In another tweet, Trump, who spent the weekend at his golf club in Bedminster, New Jersey, said that the “league should back” fans who are upset about the protests.
In Chicago, Trump’s feud was the main topic of conversation at the South Loop Club sports bar.
“This is a First Amendment issue and the president is supposed to uphold that right,” said Sam Cunningham, 55, who was watching the Pittsburgh-Chicago game with his wife. “He should know better than anyone that to fire someone because of their opinion is not right.”
One patron at a sports bar in Fort Lauderdale, Florida, Trump supporter Tim Kull, 67, said: “Do it on your time, not when you are wearing that uniform.”
In Foxboro, Massachusetts, more than a dozen players and coaches on the Super Bowl champion Patriots knelt or linked arms, including quarterback Tom Brady, whom Trump name-dropped as a friend on the campaign trail. Brady placed one hand on his chest and used the other to link arms with his teammates.
Jacksonville Jaguars owner Shad Khan linked arms with team players in solidarity at the game against the Baltimore Ravens in London’s Wembley Stadium. Khan donated $1 million to the Trump inauguration fund.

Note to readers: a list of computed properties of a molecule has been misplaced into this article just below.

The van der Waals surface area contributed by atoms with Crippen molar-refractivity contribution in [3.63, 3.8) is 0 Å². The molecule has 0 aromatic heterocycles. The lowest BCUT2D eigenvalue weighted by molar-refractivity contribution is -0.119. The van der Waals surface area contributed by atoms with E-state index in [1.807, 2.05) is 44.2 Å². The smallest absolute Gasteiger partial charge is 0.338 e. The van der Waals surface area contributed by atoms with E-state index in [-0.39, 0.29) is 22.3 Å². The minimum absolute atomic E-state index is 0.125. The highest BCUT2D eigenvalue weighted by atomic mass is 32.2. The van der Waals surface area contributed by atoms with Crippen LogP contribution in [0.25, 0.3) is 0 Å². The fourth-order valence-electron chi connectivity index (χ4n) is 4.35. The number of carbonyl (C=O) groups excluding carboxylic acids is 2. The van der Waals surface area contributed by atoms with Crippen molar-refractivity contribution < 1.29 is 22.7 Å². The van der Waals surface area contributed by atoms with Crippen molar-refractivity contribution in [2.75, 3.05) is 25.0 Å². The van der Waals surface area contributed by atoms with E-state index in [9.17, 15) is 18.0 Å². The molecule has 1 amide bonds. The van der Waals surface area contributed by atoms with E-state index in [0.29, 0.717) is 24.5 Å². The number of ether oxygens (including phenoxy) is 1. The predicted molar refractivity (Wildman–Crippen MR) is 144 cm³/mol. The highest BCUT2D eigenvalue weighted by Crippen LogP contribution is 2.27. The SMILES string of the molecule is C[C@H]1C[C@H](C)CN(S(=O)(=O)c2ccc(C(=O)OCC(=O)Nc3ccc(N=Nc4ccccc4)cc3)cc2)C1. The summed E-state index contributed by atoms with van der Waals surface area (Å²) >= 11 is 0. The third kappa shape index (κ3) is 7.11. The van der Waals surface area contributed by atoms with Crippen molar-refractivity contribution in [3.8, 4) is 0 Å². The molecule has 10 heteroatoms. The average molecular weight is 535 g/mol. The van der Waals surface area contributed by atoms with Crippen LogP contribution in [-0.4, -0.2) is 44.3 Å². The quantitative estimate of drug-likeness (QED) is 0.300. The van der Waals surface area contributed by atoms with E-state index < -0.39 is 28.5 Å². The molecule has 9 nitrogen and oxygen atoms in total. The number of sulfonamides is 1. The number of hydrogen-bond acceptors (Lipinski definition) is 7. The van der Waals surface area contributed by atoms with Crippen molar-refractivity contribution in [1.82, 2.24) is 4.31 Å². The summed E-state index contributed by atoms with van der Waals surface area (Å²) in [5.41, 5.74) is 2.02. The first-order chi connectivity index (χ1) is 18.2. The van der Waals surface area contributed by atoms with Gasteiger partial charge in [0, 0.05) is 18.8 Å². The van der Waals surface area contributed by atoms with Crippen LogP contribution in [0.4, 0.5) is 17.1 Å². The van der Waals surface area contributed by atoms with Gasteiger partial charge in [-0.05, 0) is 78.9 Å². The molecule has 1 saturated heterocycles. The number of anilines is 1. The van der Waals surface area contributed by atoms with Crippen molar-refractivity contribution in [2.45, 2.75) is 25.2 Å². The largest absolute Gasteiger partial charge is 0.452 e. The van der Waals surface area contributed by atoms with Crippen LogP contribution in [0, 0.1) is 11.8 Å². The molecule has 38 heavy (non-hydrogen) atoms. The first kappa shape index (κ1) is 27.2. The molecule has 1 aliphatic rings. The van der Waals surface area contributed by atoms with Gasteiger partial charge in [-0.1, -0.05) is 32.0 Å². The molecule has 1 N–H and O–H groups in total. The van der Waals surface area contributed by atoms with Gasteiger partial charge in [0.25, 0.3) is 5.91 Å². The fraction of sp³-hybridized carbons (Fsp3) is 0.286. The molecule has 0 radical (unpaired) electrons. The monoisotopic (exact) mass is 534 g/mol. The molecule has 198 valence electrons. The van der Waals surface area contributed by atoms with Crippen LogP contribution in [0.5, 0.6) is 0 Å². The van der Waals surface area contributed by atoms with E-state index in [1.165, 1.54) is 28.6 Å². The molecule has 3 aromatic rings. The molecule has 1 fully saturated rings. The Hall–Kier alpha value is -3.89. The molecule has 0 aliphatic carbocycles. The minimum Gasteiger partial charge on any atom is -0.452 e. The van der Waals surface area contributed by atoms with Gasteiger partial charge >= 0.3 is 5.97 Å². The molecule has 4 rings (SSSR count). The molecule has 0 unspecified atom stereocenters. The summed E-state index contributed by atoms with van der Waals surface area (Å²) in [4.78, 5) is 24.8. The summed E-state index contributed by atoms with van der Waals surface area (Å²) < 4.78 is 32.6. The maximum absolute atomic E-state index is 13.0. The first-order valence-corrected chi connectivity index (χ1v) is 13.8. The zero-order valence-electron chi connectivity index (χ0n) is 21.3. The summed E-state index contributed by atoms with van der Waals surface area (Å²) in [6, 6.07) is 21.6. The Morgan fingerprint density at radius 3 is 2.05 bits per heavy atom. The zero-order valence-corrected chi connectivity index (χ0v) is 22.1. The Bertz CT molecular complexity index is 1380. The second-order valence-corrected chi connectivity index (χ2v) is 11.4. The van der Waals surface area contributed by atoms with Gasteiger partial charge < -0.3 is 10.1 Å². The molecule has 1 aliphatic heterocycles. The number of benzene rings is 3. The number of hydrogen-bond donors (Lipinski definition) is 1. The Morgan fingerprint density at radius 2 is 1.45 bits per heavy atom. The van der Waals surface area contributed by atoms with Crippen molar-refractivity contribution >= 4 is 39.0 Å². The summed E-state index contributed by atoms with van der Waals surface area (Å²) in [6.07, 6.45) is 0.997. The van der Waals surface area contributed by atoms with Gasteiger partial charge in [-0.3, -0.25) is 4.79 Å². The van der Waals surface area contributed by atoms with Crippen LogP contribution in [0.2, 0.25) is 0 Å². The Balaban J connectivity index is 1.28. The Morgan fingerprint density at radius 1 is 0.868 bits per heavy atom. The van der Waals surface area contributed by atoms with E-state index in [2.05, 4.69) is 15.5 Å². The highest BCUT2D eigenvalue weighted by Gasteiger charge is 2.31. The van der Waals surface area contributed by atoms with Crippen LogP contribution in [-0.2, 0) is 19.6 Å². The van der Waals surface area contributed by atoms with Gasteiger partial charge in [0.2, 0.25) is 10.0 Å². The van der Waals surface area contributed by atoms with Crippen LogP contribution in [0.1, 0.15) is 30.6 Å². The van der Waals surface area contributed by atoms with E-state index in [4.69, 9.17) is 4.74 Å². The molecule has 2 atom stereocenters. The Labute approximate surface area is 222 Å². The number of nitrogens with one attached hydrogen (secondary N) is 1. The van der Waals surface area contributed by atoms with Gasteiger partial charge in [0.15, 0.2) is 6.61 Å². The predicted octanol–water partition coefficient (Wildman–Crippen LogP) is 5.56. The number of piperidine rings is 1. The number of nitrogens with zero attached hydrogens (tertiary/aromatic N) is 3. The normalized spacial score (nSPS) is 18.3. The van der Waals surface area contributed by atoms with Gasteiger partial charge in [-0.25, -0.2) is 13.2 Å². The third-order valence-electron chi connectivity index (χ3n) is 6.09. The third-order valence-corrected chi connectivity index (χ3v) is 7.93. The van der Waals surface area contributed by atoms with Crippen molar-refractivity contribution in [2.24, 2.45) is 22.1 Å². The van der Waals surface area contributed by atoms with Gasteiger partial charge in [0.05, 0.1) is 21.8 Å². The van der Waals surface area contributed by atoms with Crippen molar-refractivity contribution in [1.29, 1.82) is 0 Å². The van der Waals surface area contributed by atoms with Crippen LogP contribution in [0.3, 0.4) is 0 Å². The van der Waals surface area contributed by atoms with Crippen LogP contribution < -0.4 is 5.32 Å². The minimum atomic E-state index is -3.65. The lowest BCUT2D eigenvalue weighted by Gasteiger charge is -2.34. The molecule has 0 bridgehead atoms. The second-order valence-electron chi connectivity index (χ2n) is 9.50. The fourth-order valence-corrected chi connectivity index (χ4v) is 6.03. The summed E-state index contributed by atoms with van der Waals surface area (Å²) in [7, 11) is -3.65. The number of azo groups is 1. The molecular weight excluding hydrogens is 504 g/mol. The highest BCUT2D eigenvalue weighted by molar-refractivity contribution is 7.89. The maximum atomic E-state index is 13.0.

Robert McNair, chairman of the Houston Texans, said Trump’s comments were “divisive and counterproductive to what our country needs right now.” McNair also donated $1 million to Trump.
Other teams decided to stay off the field during the anthem. Before the Seattle Seahawks game against the Tennessee Titans in Nashville, neither team came out until after the pre-game ceremony.
Except for a single player, the Pittsburgh Steelers remained off the field in Chicago before their game against the Bears to avoid “playing politics,” head coach Mike Tomlin said. The team was roundly booed by the home crowd when it finally emerged.
The demonstrations along the sidelines ahead of Sunday’s early game triggered a fresh round of tweets by the president.
“Great solidarity for our National Anthem and for our Country. Standing with locked arms is good, kneeling is not acceptable. Bad ratings!” he wrote.
National Basketball Association players also struck back against comments by the president on Saturday after Trump clashed with one of the biggest stars in the league, Stephen Curry.
Then on Saturday evening, Oakland As rookie Bruce Maxwell became the first Major League Baseball player to kneel for the national anthem in protest.
In a Twitter message, Trump rescinded a White House invitation to Curry, who had said he would “vote” against the planned visit by the NBA champion Golden State Warriors.
Curry told a news conference in Oakland, California: “It’s beneath the leader of a country to go that route.”
In a tweet on Sunday, Trump said the Pittsburgh Penguins hockey team, which won the Stanley Cup, accepted his invitation to the White House. “Great team!” he wrote.
Additional reporting by Barbara Goldberg, Jonathan Allen, Jarrett Renshaw, Bernie Woodall, Petr Schroeder and Robert Chiarito; Writing by Frank McGurty; Editing by Grant McCool and Peter Cooney